"Who was Bob Hope?" To anyone over 35, that seems like such a strange question. Bob Hope, everyone knows, was one of the greatest American entertainers of the 20th century, and whose greatest public service was his decades-long commitment to U.S. troops all over the world for many decades, which earned him the U.S. Congressional Gold Medal and the Presidential Medal of Freedom, among other honors.
And yet it's quite possible that a senior graduating from high school this month would scrunch up his face with a puzzled look over the question. It is why it was refreshing to hear that the Library of Congress has a new exhibit called "Hope for America: Performance, Politics and Pop Culture," drawn from the Bob Hope Collection, which was donated to the Library by the Hope family in 1998.
Unfortunately, as with so much that affects our popular culture, this man's legacy is also an excuse to unveil a leftist political agenda, the likes of which Hope would be the first to denounce.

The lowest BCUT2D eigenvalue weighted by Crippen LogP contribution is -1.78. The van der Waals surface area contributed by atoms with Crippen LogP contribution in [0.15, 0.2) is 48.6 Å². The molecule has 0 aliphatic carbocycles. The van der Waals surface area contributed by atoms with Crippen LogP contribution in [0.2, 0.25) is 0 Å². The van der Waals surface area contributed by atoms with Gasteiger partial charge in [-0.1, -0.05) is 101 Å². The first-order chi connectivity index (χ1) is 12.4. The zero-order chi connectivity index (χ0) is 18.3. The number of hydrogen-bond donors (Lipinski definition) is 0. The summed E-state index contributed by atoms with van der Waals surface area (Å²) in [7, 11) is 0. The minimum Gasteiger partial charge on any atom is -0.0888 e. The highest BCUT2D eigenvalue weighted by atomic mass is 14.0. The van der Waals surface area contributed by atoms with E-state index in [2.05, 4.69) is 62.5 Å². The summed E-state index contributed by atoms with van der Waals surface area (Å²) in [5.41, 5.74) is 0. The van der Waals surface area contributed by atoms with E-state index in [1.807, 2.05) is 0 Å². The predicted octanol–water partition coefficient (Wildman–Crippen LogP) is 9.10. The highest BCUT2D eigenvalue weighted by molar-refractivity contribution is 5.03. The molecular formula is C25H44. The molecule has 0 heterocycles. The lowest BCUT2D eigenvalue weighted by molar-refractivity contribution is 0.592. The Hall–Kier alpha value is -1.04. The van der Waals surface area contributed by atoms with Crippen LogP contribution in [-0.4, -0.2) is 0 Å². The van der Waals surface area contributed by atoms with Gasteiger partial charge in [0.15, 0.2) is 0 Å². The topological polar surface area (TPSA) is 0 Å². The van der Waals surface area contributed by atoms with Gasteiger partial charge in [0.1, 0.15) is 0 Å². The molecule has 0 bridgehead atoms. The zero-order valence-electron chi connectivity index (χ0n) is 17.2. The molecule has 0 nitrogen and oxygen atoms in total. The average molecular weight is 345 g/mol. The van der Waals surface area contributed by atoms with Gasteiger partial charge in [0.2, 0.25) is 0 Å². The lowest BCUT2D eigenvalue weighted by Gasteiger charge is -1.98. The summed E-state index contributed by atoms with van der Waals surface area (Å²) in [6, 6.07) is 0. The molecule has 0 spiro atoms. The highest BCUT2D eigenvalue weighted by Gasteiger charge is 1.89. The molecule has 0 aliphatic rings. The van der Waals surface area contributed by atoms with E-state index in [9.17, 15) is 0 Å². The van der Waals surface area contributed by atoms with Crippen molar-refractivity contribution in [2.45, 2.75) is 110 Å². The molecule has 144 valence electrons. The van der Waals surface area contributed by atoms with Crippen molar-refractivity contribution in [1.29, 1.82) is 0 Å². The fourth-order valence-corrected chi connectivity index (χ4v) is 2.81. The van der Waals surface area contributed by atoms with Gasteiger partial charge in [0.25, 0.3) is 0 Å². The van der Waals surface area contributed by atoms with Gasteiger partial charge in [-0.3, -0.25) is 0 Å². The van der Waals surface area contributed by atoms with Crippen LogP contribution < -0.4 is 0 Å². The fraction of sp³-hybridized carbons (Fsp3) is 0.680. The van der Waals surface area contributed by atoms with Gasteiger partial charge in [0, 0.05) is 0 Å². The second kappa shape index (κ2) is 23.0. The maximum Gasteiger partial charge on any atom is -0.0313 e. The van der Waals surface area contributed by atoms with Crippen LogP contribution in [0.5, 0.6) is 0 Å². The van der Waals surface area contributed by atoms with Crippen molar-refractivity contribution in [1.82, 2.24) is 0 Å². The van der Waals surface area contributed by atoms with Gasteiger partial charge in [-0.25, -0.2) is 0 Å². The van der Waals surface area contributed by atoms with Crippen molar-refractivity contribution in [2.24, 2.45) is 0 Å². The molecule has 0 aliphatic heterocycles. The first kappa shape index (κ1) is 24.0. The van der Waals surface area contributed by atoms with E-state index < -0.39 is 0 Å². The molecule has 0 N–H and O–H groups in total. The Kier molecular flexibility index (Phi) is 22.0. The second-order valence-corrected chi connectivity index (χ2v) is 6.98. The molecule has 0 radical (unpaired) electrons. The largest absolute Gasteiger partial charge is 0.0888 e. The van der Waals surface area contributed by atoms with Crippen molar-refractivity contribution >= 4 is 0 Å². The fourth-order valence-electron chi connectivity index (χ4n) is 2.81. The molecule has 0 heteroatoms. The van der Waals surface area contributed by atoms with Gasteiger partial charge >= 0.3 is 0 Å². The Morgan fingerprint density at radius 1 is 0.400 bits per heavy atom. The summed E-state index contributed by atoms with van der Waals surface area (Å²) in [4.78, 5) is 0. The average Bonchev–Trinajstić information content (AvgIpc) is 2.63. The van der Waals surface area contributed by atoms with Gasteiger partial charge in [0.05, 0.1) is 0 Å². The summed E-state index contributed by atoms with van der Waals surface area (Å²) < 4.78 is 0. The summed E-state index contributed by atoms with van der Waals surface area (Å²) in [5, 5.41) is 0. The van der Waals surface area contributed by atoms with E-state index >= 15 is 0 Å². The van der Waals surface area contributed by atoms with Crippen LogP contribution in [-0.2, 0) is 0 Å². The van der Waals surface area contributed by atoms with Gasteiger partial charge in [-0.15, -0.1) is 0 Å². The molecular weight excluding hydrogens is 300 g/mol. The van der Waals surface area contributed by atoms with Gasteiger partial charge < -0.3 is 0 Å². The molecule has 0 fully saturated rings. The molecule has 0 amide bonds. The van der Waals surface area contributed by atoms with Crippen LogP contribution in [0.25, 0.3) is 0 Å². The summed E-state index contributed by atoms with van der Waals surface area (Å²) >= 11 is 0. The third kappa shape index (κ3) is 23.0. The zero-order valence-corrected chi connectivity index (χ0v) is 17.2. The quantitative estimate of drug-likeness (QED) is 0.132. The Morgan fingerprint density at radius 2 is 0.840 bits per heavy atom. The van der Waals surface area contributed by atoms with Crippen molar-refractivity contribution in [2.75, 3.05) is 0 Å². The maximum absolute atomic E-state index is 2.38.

On display are items from Hope's personal papers, joke files, films, and radio and TV broadcasts. This exhibit really makes you feel that the 20th century was more like distant history. It follows that it would be educational to walk students through exhibits like this to give them information that we older people have deeply ingrained in our memories.
Alan Gevinson, the Library of Congress exhibit curator, told CNSNews.com that Hope's daughter Linda and son Kelly have seen the exhibit and approved of it. But that doesn't mean a Bob Hope fan wouldn't expect more than this.
Unfortunately, this exhibit seems to consider Hope merely an excuse for a much broader exhibit sprawling all over a myriad of topics. It gives the impression that what the library calls its "treasured" Hope Collection would fit in about three boxes. Much of its Hope Collection material is contained in the very back of the exhibit space in dimly lit corners where it's hard to even read the exhibits.
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